Emoji game on point. But her food puns were the stuff of legend. My favorite of her's was this exchange she forwarded to me:
Her: I'm home.
Him: Me too :) I had an eggcellent time. Sleep well and we butter hang out spoon.
Her: Fork yeah. Sleep Sprite, donut let the bedbugs bite.
Him: I can't win this bottle. You're too eggspert. Too eggsperienced. Good night.
Her: I yam the food pun queen, after all. Buenos noches.
Creative asks in profiles yield better messages
In my years experimenting with different types of profile text, I've discovered that incorporating creative asks into your profile can lead to receiving much better messages. A profile without much text will likely result in some combination of boring, useless, and generic messages (or creepy ones, if you're female). Add in something fun and unusual -- like a request for a nerdy biology joke in the form of a haiku -- and you'll be surprised at how willing potential suitors are to let their creative sides shine.
The game is rigged with gender discrepancies
In my tenure, I've received fewer than 10 overtly sexual messages from non-spambot women. That's five years spent on more than 150 dating apps as a male user. Contrast that with one day in 2013 when I created a female profile on a dating app and received 100 messages in the first day, more than 25 of which were overtly sexual, and several of which made aggressively sexual/violent threats.
It's difficult to properly draw conclusions from these experiences, though. Are men more desiring of sex? Are men more willing/shameless about sending sexual messages? Maybe men are less at risk of having their sexuality exploited and therefore less aware of how threatening an overtly sexual/aggressive message can be perceived? Or (I dread the thought) maybe men have actually had success with such messages 1% of the time, and the resultant variable schedule of reinforcement is enough to reinforce and solidify this behavioral pattern? Thoughts?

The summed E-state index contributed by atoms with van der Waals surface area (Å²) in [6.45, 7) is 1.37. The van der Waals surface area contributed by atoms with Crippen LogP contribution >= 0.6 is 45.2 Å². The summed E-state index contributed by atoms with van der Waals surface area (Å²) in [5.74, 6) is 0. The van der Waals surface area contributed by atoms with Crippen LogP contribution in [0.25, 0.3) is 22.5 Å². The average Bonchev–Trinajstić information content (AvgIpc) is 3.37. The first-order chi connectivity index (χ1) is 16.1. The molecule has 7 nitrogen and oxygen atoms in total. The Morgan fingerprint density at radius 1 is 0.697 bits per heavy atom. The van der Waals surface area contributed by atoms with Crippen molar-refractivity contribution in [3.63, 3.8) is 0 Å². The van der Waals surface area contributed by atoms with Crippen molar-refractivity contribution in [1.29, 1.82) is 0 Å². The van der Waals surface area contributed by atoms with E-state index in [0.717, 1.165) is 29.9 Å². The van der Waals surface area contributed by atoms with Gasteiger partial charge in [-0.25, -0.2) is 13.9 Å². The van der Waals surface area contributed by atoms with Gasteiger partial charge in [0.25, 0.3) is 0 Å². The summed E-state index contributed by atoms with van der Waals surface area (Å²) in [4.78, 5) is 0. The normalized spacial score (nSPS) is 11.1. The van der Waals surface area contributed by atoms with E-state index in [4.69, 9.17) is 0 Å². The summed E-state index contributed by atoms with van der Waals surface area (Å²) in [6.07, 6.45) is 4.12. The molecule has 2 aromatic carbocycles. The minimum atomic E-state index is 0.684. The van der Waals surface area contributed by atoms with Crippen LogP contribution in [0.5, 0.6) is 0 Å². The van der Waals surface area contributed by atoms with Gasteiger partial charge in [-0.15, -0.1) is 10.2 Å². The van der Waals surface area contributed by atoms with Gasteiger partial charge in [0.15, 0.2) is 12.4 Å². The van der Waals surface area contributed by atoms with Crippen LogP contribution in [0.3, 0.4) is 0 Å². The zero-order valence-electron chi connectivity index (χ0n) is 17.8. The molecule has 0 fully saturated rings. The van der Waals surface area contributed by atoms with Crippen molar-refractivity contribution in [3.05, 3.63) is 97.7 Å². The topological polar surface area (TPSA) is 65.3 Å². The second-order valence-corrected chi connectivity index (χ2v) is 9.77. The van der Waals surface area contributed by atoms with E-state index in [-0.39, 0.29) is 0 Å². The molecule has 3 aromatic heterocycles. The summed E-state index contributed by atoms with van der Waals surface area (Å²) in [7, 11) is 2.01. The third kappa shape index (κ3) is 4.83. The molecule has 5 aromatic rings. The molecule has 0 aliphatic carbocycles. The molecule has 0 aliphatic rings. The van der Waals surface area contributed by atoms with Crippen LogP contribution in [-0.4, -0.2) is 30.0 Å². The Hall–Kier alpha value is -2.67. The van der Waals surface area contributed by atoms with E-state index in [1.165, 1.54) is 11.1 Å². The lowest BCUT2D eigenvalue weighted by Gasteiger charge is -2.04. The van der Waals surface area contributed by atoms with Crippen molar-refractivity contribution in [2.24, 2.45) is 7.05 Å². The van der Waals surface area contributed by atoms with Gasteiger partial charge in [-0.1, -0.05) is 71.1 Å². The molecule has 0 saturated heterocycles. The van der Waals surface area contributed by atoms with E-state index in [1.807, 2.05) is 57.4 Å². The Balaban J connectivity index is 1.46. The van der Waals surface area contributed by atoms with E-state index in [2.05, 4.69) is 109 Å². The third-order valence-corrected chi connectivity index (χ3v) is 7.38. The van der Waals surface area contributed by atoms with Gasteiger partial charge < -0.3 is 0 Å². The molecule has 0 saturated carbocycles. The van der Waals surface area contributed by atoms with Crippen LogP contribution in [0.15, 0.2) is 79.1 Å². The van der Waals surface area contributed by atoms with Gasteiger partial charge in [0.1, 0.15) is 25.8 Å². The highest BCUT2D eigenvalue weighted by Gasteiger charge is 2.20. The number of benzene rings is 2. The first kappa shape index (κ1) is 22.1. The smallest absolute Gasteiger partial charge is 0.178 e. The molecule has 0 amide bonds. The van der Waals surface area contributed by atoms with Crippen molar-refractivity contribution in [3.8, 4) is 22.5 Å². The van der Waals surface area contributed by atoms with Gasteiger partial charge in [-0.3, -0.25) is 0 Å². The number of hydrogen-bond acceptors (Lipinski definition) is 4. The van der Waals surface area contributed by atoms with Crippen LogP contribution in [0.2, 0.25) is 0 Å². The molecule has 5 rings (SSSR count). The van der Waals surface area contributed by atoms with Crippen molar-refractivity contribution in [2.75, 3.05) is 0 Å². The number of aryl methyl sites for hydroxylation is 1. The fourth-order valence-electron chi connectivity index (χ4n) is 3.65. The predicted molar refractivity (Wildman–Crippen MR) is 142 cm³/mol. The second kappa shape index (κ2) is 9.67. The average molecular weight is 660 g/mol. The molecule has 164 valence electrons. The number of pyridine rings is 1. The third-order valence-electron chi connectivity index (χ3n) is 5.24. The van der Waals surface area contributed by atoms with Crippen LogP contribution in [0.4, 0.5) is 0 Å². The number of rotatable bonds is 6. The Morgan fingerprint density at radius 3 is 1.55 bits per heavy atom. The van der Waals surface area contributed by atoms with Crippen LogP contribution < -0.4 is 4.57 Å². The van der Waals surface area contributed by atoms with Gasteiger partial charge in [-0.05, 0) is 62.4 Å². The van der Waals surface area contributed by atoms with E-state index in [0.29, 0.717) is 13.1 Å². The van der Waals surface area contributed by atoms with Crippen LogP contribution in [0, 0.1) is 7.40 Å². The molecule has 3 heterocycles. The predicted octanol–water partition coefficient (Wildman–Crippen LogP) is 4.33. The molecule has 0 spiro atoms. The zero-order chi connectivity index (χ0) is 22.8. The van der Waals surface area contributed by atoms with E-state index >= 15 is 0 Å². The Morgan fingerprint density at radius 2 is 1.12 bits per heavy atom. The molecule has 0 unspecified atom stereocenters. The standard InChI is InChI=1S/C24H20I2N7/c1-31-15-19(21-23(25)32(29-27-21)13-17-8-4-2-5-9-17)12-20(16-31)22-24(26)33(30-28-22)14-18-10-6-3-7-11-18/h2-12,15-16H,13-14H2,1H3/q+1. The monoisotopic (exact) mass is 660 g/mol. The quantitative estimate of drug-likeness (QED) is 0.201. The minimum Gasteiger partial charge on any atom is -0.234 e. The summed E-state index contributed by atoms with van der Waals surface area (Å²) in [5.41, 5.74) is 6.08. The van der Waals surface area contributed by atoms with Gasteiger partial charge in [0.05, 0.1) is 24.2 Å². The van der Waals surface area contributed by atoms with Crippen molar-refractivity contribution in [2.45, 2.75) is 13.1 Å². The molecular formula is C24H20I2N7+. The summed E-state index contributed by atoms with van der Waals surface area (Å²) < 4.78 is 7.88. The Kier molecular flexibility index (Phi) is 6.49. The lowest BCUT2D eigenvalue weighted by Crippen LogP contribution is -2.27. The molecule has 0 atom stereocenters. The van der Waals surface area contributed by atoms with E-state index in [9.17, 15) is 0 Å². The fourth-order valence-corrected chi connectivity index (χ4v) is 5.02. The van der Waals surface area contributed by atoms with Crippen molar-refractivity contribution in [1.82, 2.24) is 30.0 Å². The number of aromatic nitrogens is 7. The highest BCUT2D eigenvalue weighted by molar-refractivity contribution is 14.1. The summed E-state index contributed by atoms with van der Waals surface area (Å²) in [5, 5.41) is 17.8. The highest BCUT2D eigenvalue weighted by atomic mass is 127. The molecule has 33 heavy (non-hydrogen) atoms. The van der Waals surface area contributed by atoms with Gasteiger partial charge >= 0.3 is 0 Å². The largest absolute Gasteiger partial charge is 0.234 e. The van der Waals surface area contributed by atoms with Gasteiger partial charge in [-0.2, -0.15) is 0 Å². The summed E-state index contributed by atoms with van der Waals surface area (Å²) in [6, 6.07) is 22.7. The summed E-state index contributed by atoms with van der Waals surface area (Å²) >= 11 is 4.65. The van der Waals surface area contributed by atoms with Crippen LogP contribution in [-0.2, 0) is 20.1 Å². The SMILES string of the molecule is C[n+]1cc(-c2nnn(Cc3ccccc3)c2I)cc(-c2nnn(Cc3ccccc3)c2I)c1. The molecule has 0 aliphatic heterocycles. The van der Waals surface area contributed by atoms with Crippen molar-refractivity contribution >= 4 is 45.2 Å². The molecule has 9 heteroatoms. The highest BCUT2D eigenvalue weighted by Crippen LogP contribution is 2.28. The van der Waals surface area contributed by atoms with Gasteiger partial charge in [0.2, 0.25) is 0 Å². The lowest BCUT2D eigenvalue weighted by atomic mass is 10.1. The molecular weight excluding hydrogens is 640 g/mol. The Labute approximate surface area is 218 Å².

Dating = social networking
Overall, my experience across so many dating apps has taught me one very important thing: the world of dating is increasingly fusing with the world of social networking. We log into our dating profiles using Facebook. These same dating profiles are now, in many cases, public in search engines. There are even live events dedicated to making fun of people who don't yet realize this new reality in which the things we say on the internet can get publicly rebroadcast in real time.
As a result, it behooves us all to be more aware of the day-to-day realities of interacting with one another in this modern, interconnected world. Yes, to a certain extent, this means being prepared for internet trolls and creepers. But for all practical purposes, a little authenticity and a sense of humor will go a long way.